Fact: I get all choked up when I'm reciting the Pledge of Allegiance. Fact: I'm moved to tears when I sing "The Star-Spangled Banner." And fact: "America the Beautiful" makes me weep.
Another fact: I grew up in a Gold Star family. I know that when a soldier is killed in action, the scars of the loss extend down through the generations and live forever.
So naturally I attend my town's Memorial Day celebration, a day when tiny Dummerston does itself proud. Monday evening we enjoyed a full program and a packed Grange Hall. The Veterans of Foreign Wars Post 1034 presented the colors, and the American Legion Post 5 band really swings. We proudly saluted the area's retired military men and women, and those who are serving now. We sang patriotic songs and listened to a speech by the adjutant general of the Vermont National Guard, Maj. Gen. Martha Rainville. Afterward, we enjoyed punch and baked goods. A pretty good showing for a small Vermont town.
I was moved to tears many, many times during the ceremonies. But I was also moved to thought. First I wondered, since I am such a vocal critic of the current president of the United States and a fierce opponent of the war in Iraq, if I was even welcome at this event.
Power seeks more power, and to divide, you conquer. These are just facts of life, laws of nature, if you will. To win power for itself, Republicans have wrapped themselves in the flag - a good move for any political party.
But the right wing of the GOP has taken it much further, and in the process, created a fundamental evil. They have chosen to demonize those who not accept all of their precepts, some of them quite loathsome, which include a right to empire, unbridled capitalism, fundamentalist Christianity, domination and destruction over (rather than conservation and preservation of) the natural world, and the revoking of women's liberation.
This means they have excluded me and half the country - people who would rather vote for a geranium than a Bush - from our natural rights of citizenship. They have created a climate in which to challenge the ruling party - on any grounds - means we are automatically "against the United States."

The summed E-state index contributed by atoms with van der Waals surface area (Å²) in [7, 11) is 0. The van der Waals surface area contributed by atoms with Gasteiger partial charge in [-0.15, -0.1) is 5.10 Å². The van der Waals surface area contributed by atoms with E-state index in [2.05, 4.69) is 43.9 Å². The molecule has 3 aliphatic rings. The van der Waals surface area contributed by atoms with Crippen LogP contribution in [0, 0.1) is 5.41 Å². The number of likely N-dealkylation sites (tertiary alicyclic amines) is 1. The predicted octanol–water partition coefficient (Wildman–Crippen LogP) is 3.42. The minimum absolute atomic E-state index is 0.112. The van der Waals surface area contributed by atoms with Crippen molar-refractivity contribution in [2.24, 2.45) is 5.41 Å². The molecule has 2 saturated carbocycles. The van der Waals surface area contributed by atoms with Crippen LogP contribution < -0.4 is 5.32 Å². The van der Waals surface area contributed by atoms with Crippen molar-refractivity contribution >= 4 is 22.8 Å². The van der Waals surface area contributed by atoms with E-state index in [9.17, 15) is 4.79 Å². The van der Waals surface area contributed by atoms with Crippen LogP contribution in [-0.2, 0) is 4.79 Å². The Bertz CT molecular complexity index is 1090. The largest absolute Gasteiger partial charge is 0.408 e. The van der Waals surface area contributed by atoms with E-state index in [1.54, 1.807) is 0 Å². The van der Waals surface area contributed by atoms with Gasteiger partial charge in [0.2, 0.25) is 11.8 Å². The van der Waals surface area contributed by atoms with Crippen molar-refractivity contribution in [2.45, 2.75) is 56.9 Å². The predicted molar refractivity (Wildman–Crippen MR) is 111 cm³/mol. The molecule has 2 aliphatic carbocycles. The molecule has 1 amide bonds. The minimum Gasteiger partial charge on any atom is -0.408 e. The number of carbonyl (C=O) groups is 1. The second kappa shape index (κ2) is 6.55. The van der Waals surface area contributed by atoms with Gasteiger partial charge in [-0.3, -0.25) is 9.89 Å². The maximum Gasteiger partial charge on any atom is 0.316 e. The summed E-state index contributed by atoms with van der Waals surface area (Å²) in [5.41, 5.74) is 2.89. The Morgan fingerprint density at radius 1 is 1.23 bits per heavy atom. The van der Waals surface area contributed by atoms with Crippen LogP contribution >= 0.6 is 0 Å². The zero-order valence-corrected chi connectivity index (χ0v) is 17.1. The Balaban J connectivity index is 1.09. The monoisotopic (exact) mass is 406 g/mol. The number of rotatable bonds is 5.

In their eyes, then, my poor progressive heart has made me a traitor. My joy in being an American, the pride I take in the beauty, people, accomplishments and culture of this great nation, the sheer gratitude I have for the freedom to write these words and see them published - these precious things I treasure are denied and scorned.
A nation divided against itself cannot stand - Abraham Lincoln said that. At a time when America has new - and very dangerous - enemies, we need to be united. But instead, for political gain, we've been divided by such nonsense as "red states" and "blue states," and, within those states, by breakfast cereal (crunchy granolas), hair length, tattoos, and footwear (Birkenstocks).
If terrorists actually came up Spaulding Hill Road, would they kill my neighbors, who vote Republican and support the war, while sparing me? Am I not an American, too? If you prick my finger, do I not bleed red, white and blue? (Sorry, Shakespeare.)
It is perfectly possible to support - nay, regard with awe - the men and women who serve in our armed forces, and still deplore the people who have, with their lies, arrogance and greed, sent them into harm's way.
That being said, it was dismaying to hear Rainville speak about fighting for "freedom" in Iraq, when Iraq did nothing to warrant our attack on it, and "defending our Constitution," when the people who are undermining it most are the members of the Bush Administration. It was even harder to understand why she said our armed forces "are the most respected in the world." We are definitely feared, but the world thinks of Abu Ghraib and Guantanamo when it thinks of the American military, and those images do not generate respect.
The truth is that we are an invading, imperialist army in Iraq, and we cannot be blind to that fact, especially not on Memorial Day. Otherwise, we dishonor both our soldiers and truth itself.
I dare anyone to call me a traitor for saying these things. I dare anyone to tell me I can't pledge allegiance to the flag or cry when I sing "The Star-Spangled Banner." It's my country too, damn it, right or wrong. And when it's wrong, it's my duty as an American to try and make it right.
As Lee Greenwood wrote in his song, "God Bless the U.S.A.," which was sung beautifully by Tim Johnson on Monday night, "I won't forget the men who died... 'Cause there ain't no doubt I love this land/God bless the U.S.A."
Joyce Marcel is a free-lance journalist who lives in Vermont and writes about culture, politics, economics and travel. She can be reached at firstname.lastname@example.org.